Images of climate innovation

Emperor penguins on thin ice

This image shows emperor penguin tracks over thin ice at the Halley Bay colony near the Brunt Ice Shelf in 2017. The sea-ice here, on which penguins breed, has failed for four consecutive years leading to breeding failure of emperor penguins. British Antarctic Survey Wildlife from Space project uses very high-resolution satellite imagery to count and track the behaviour and reactions of penguins and other polar species to environmental change.

Emperor penguin tracks over thin ice at the Halley Bay colony near the Brunt Ice Shelf in 2017

The failure of sea-ice near the Brunt Ice shelf has left emperor penguins searching for other breeding sites. At the poles, sea ice is changing rapidly, reducing in extent, breaking out earlier, and becoming more unstable. Many Antarctic species rely on this ecosystem for food and as a stable breeding platform.

We use a range of remote sensing, machine learning, and deep learning techniques to automate the process of finding and counting animals in satellite imagery including multivariate classifications (penguins), object-based image analysis (whales) and convoluted neural networks (albatross).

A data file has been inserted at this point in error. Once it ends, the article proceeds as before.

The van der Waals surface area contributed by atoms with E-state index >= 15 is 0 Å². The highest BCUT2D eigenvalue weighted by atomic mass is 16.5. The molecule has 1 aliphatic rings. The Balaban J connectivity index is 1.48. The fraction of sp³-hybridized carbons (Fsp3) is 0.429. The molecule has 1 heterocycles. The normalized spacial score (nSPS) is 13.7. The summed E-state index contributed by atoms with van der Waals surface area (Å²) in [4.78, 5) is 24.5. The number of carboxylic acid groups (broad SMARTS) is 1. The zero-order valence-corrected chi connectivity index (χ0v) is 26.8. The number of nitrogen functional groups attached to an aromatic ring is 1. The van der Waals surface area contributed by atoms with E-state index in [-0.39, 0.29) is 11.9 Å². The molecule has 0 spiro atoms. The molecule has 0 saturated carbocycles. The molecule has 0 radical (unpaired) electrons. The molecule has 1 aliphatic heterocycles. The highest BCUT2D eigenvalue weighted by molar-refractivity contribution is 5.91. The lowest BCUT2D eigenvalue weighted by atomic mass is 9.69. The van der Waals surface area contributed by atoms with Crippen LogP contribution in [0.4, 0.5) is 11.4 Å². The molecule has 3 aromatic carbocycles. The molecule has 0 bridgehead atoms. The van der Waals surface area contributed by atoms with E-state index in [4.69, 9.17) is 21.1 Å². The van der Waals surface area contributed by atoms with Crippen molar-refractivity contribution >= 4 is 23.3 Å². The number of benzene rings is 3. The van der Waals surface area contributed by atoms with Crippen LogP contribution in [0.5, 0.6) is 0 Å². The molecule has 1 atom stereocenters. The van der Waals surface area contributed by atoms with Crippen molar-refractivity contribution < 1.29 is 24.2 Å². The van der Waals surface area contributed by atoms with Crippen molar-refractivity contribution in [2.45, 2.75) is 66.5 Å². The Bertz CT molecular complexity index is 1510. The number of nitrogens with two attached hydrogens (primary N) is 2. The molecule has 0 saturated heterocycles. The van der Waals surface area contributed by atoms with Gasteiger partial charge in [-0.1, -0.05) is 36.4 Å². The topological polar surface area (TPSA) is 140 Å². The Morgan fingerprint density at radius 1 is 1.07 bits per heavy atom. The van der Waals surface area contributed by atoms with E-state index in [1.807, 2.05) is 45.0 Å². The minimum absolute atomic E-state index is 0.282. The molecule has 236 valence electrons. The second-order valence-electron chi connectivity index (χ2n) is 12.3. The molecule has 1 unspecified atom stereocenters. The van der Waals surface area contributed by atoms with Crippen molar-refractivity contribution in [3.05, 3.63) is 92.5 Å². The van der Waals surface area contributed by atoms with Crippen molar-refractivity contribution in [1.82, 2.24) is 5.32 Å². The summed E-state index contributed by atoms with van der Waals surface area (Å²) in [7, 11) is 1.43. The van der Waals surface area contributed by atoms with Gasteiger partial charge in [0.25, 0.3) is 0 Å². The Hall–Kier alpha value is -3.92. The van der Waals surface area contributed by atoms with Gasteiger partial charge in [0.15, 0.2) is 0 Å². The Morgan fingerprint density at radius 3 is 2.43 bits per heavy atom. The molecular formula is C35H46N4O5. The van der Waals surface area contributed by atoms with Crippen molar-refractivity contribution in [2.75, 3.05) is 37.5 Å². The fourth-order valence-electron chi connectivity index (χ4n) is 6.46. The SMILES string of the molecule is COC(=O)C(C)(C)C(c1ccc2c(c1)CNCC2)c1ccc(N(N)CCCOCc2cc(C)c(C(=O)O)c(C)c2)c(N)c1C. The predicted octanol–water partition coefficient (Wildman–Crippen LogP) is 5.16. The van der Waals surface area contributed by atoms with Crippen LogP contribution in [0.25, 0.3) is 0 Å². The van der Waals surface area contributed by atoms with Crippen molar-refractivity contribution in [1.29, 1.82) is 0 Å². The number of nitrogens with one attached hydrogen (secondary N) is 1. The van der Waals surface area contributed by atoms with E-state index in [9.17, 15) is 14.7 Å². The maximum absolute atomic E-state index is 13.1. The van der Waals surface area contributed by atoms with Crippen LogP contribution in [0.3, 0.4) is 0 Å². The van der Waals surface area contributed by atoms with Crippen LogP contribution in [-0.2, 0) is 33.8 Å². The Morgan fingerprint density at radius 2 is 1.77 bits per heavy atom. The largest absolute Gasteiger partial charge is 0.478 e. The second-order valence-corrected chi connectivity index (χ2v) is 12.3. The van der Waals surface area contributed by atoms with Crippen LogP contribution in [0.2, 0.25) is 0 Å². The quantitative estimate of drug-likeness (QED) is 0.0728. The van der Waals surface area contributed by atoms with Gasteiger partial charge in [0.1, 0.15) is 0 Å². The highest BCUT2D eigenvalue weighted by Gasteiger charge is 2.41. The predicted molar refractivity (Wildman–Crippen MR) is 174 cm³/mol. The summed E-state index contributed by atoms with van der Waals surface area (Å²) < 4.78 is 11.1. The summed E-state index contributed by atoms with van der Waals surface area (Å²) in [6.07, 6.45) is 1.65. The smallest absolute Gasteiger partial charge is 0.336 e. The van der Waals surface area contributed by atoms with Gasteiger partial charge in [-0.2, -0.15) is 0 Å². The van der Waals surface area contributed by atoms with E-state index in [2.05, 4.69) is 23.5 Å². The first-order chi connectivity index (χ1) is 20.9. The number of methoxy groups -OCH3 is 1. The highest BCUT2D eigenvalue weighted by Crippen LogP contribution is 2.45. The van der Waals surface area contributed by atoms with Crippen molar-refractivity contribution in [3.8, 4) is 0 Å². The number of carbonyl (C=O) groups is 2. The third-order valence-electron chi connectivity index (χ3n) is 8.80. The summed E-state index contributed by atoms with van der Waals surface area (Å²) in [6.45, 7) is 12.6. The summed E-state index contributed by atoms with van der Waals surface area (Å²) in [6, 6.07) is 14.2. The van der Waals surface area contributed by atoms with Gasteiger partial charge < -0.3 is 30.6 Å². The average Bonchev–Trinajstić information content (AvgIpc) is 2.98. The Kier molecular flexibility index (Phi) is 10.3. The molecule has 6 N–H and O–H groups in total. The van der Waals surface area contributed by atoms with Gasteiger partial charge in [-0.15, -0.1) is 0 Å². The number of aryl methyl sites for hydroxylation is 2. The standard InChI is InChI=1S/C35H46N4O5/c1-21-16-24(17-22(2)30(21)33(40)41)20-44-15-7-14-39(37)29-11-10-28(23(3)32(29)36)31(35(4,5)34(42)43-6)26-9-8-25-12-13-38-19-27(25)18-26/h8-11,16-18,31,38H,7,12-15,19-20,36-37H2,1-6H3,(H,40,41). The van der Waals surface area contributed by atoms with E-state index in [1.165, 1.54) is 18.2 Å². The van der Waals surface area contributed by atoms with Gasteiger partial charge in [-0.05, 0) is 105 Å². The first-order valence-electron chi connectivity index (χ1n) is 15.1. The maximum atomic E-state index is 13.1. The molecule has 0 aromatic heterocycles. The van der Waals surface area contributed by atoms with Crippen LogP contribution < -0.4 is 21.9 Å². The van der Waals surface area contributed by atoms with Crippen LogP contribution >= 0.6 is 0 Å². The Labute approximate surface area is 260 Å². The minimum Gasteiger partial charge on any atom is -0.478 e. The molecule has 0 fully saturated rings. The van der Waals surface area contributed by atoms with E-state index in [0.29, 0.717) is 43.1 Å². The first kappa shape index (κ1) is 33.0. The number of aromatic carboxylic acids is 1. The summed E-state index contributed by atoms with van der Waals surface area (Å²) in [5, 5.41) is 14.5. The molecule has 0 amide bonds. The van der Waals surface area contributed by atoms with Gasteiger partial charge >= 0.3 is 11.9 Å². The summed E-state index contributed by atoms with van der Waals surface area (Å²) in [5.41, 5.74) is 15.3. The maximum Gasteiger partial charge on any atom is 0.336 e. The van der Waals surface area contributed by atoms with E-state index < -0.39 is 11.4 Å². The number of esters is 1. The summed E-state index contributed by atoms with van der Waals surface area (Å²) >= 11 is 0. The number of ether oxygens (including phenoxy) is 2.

The development of these techniques and the use of new satellites has enabled us to develop methods to track species population trends over time, making some of these animals, that live in some of the most remote environments on Earth, to be some of the best-studied. Knowledge of animal population trends and breeding behaviour is vital to understanding how species will cope with the long-term implications of climate change.

The polar regions are warming on average twice as fast as other parts of the globe and understanding how endemic polar species are adapting to these changes allows us to better predict their future numbers. Our population estimates feed into models of population dynamics and future trends. Knowing these figures enables us to call for better protection of these iconic species. For emperor penguins, our work on population, behaviour, and distribution, funded by the WWF, has helped the re-grading of the species from Near Threatened to Vulnerable in the IUCN and for the US to class the species as Endangered under the Endangered Species Act.

However, perhaps the most important part of our work is making robust scientific estimates which support clear messages about the present and future impact of climate change, with penguins and other wildlife as standard-bearers in the fight against climate change. 

Entrant: Peter Fretwell , British Antarctic Survey (BAS), (Mapping and GIS Information Centre)

Copyright: Satellite imagery 2021 Maxar Technologies